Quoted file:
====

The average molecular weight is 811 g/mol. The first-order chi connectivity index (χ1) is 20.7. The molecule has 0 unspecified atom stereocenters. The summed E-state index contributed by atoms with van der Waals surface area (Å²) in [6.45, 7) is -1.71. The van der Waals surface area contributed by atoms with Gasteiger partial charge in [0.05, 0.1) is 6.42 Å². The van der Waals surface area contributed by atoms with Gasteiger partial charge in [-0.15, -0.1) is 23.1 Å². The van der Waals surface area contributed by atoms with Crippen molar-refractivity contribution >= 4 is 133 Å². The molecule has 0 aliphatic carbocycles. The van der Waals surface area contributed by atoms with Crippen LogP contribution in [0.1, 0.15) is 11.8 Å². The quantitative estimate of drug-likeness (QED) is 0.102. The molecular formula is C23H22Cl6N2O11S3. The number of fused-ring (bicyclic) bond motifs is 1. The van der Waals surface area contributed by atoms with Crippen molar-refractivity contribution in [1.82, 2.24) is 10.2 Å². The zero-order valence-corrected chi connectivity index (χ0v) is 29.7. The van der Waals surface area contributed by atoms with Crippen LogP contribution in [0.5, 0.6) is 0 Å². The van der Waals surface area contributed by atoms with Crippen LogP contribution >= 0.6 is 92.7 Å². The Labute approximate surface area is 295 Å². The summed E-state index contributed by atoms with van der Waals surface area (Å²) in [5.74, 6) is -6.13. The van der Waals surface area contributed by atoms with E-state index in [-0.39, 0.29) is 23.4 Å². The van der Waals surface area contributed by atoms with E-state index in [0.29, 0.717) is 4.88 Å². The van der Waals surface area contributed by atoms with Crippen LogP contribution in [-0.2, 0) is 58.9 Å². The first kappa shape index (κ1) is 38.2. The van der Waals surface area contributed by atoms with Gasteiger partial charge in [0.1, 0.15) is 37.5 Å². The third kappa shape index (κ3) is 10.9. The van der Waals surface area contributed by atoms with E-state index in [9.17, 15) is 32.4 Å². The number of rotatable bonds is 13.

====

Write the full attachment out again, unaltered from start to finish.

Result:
The average molecular weight is 811 g/mol. The first-order chi connectivity index (χ1) is 20.7. The molecule has 0 unspecified atom stereocenters. The summed E-state index contributed by atoms with van der Waals surface area (Å²) in [6.45, 7) is -1.71. The van der Waals surface area contributed by atoms with Gasteiger partial charge in [0.05, 0.1) is 6.42 Å². The van der Waals surface area contributed by atoms with Gasteiger partial charge in [-0.15, -0.1) is 23.1 Å². The van der Waals surface area contributed by atoms with Crippen molar-refractivity contribution >= 4 is 133 Å². The molecule has 0 aliphatic carbocycles. The van der Waals surface area contributed by atoms with Crippen LogP contribution in [0.1, 0.15) is 11.8 Å². The quantitative estimate of drug-likeness (QED) is 0.102. The molecular formula is C23H22Cl6N2O11S3. The number of fused-ring (bicyclic) bond motifs is 1. The van der Waals surface area contributed by atoms with Crippen molar-refractivity contribution in [1.82, 2.24) is 10.2 Å². The zero-order valence-corrected chi connectivity index (χ0v) is 29.7. The van der Waals surface area contributed by atoms with Crippen LogP contribution in [0.5, 0.6) is 0 Å². The van der Waals surface area contributed by atoms with Crippen LogP contribution >= 0.6 is 92.7 Å². The Labute approximate surface area is 295 Å². The summed E-state index contributed by atoms with van der Waals surface area (Å²) in [5.74, 6) is -6.13. The van der Waals surface area contributed by atoms with E-state index in [-0.39, 0.29) is 23.4 Å². The van der Waals surface area contributed by atoms with E-state index in [0.29, 0.717) is 4.88 Å². The van der Waals surface area contributed by atoms with Crippen LogP contribution in [-0.2, 0) is 58.9 Å². The first kappa shape index (κ1) is 38.2. The van der Waals surface area contributed by atoms with Gasteiger partial charge in [0.1, 0.15) is 37.5 Å². The third kappa shape index (κ3) is 10.9. The van der Waals surface area contributed by atoms with E-state index in [9.17, 15) is 32.4 Å². The number of rotatable bonds is 13.